Taupo Fly Fishing Report 10 Aug 2012

Posted by admin on August 10, 2012

The eruption of Mount Tongariro this week spells good news for the Taupo fishery.  In the 1980’s when we had a lot of ash fall it resulted in extra plant growth which flowed through the food chain and the trout a year later were noticeably bigger – so lets wait and see for 2013!! - thank you Mother Nature...

We have had a mix of weather over the past week or so and the local fly fishing has been hot on some days and less so on others.

We are seeing more jacks in the rivers which results in some great battles with trout smoking off down the river at a furious pace.  Even if you get broken off now and then you still get the excitement of the hook-up and of course you can add a few pounds to the size of the fish when you tell your mates about the one that got away.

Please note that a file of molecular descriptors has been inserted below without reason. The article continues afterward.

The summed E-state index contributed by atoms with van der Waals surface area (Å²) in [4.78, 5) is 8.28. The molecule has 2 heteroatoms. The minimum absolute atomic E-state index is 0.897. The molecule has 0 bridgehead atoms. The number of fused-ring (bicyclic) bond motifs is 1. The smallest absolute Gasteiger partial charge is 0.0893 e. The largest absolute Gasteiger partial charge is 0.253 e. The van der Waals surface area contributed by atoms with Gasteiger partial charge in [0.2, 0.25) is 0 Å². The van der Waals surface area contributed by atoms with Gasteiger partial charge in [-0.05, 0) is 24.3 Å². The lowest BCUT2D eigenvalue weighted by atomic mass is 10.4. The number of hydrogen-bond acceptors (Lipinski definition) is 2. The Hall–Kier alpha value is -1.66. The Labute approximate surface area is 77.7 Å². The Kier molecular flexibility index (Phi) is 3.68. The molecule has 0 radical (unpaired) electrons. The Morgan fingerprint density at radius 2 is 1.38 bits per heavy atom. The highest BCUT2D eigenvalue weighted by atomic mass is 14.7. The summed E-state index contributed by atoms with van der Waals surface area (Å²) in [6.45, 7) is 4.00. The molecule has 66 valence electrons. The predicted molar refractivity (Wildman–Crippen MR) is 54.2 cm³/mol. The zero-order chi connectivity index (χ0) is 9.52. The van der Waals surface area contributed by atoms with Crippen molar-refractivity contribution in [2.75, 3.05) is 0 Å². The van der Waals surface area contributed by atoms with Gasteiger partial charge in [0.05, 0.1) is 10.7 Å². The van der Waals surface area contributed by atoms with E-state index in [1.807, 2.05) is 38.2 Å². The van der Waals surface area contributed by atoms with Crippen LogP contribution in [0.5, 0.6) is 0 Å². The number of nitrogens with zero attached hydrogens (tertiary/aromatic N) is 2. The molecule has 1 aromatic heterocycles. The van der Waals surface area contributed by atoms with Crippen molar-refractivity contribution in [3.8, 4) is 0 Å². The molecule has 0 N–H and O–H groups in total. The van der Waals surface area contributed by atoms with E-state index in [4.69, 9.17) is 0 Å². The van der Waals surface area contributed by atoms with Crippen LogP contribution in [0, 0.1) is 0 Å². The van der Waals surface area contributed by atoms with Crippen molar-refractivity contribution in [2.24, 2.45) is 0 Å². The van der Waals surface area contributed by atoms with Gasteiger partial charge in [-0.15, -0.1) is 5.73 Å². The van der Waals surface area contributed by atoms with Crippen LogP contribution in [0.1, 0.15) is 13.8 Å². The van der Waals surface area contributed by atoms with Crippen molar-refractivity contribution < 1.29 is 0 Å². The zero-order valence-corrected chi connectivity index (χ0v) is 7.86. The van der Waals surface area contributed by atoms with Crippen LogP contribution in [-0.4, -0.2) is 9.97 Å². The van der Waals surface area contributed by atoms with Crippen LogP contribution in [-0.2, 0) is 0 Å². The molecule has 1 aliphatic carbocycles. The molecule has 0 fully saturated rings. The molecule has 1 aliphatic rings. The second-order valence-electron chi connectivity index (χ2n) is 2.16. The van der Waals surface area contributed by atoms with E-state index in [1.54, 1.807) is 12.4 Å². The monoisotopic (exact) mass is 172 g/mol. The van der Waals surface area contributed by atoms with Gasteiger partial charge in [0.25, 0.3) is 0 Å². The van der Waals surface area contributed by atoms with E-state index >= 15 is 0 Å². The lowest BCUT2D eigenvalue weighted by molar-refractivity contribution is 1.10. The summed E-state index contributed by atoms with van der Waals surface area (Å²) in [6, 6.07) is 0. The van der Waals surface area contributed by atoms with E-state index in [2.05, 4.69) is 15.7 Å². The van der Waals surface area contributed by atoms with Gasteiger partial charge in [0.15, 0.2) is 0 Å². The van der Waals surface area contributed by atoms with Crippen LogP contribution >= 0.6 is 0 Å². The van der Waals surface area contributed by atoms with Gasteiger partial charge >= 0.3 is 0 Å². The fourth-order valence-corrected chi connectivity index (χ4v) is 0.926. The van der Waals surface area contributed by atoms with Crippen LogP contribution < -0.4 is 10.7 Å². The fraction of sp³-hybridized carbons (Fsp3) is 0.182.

Waitahanui River Mouth Evening Trout.jpg

The Waitahanui and Tongariro rivers have been producing trout on small Glo-bugs, with mid to late afternoon seeming the best times.  Often Rainbows in particular will move in the river before change of light and this can bring some action, particularly from aggressive jacks.  As mentioned in previous Taupo fly fishing reports, test different colours as on any day the trout may be onto one in particular.  Remember also as the water clears go for smaller sizes.  A rule of thumb many local anglers use is to try Glo-bugs for a few days after rain to target fresh run fish, and then change to naturals once the fish are more settled in the pools and runs. 

The river-mouth fishing has been variable but with the moon waning it should improve.  As I type the rainclouds are gathering outside and rain is forecast all of next week.  Westerly winds are also predicted which will help with fishing mouths such as the Waitahanui and Hinemaia.  Sunday, Monday and Tuesday could be good round the river mouths and then end of next week give the middle pools of the Tongariro a go or put your walking boots on and hit the Tauranga Taupo to chase the pods of trout as they move up it.

Until next time – tight lines.